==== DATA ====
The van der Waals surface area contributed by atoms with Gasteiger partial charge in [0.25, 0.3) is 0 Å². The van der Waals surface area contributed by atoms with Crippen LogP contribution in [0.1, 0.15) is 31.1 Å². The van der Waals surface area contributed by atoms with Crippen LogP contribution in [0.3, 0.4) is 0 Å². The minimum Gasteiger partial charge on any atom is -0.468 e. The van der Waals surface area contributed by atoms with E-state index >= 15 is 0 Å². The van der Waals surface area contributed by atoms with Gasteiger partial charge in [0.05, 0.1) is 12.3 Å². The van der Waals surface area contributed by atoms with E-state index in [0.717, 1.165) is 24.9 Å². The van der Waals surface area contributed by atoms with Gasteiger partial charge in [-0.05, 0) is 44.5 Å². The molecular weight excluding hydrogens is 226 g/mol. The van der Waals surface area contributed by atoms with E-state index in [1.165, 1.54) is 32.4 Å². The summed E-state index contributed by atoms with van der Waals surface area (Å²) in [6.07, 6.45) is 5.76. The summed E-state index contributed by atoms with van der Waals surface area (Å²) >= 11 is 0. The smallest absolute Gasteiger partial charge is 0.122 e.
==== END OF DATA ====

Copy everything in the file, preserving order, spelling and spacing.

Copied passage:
The van der Waals surface area contributed by atoms with Gasteiger partial charge in [0.25, 0.3) is 0 Å². The van der Waals surface area contributed by atoms with Crippen LogP contribution in [0.1, 0.15) is 31.1 Å². The van der Waals surface area contributed by atoms with Crippen LogP contribution in [0.3, 0.4) is 0 Å². The minimum Gasteiger partial charge on any atom is -0.468 e. The van der Waals surface area contributed by atoms with E-state index >= 15 is 0 Å². The van der Waals surface area contributed by atoms with Gasteiger partial charge in [0.05, 0.1) is 12.3 Å². The van der Waals surface area contributed by atoms with E-state index in [0.717, 1.165) is 24.9 Å². The van der Waals surface area contributed by atoms with Gasteiger partial charge in [-0.05, 0) is 44.5 Å². The molecular weight excluding hydrogens is 226 g/mol. The van der Waals surface area contributed by atoms with E-state index in [1.165, 1.54) is 32.4 Å². The summed E-state index contributed by atoms with van der Waals surface area (Å²) in [6.07, 6.45) is 5.76. The summed E-state index contributed by atoms with van der Waals surface area (Å²) >= 11 is 0. The smallest absolute Gasteiger partial charge is 0.122 e.